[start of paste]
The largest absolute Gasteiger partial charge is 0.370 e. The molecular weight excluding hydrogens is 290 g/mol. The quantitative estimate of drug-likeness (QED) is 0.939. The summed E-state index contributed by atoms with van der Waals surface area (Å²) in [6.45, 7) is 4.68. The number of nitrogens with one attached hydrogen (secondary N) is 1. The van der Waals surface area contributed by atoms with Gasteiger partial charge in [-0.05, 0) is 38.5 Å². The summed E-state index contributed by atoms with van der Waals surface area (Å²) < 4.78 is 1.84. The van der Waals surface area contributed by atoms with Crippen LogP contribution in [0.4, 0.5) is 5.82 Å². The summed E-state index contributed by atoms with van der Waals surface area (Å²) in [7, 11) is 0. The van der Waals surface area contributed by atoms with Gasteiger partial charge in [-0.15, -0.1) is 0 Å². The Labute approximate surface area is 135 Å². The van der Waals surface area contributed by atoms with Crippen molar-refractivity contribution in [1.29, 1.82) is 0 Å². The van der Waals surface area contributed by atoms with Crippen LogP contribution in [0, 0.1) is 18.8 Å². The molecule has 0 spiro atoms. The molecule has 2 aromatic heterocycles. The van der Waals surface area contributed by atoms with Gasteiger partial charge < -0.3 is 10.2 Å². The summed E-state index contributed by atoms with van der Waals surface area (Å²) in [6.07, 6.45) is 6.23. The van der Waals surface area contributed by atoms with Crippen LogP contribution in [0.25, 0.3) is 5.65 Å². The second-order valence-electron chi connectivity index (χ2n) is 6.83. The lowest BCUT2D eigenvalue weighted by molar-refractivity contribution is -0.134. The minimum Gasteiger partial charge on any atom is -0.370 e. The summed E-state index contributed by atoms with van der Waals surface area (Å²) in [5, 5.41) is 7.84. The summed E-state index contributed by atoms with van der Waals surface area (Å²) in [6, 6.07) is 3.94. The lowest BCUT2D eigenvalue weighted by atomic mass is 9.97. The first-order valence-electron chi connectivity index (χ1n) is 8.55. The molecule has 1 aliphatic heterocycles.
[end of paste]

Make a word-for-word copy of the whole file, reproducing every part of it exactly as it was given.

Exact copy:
The largest absolute Gasteiger partial charge is 0.370 e. The molecular weight excluding hydrogens is 290 g/mol. The quantitative estimate of drug-likeness (QED) is 0.939. The summed E-state index contributed by atoms with van der Waals surface area (Å²) in [6.45, 7) is 4.68. The number of nitrogens with one attached hydrogen (secondary N) is 1. The van der Waals surface area contributed by atoms with Gasteiger partial charge in [-0.05, 0) is 38.5 Å². The summed E-state index contributed by atoms with van der Waals surface area (Å²) < 4.78 is 1.84. The van der Waals surface area contributed by atoms with Crippen LogP contribution in [0.4, 0.5) is 5.82 Å². The summed E-state index contributed by atoms with van der Waals surface area (Å²) in [7, 11) is 0. The van der Waals surface area contributed by atoms with Gasteiger partial charge in [-0.15, -0.1) is 0 Å². The Labute approximate surface area is 135 Å². The van der Waals surface area contributed by atoms with Crippen molar-refractivity contribution in [1.29, 1.82) is 0 Å². The van der Waals surface area contributed by atoms with Crippen LogP contribution in [0, 0.1) is 18.8 Å². The molecule has 0 spiro atoms. The molecule has 2 aromatic heterocycles. The van der Waals surface area contributed by atoms with Gasteiger partial charge < -0.3 is 10.2 Å². The summed E-state index contributed by atoms with van der Waals surface area (Å²) in [6.07, 6.45) is 6.23. The van der Waals surface area contributed by atoms with Crippen LogP contribution in [0.25, 0.3) is 5.65 Å². The second-order valence-electron chi connectivity index (χ2n) is 6.83. The lowest BCUT2D eigenvalue weighted by molar-refractivity contribution is -0.134. The minimum Gasteiger partial charge on any atom is -0.370 e. The summed E-state index contributed by atoms with van der Waals surface area (Å²) in [5, 5.41) is 7.84. The summed E-state index contributed by atoms with van der Waals surface area (Å²) in [6, 6.07) is 3.94. The lowest BCUT2D eigenvalue weighted by atomic mass is 9.97. The first-order valence-electron chi connectivity index (χ1n) is 8.55. The molecule has 1 aliphatic heterocycles.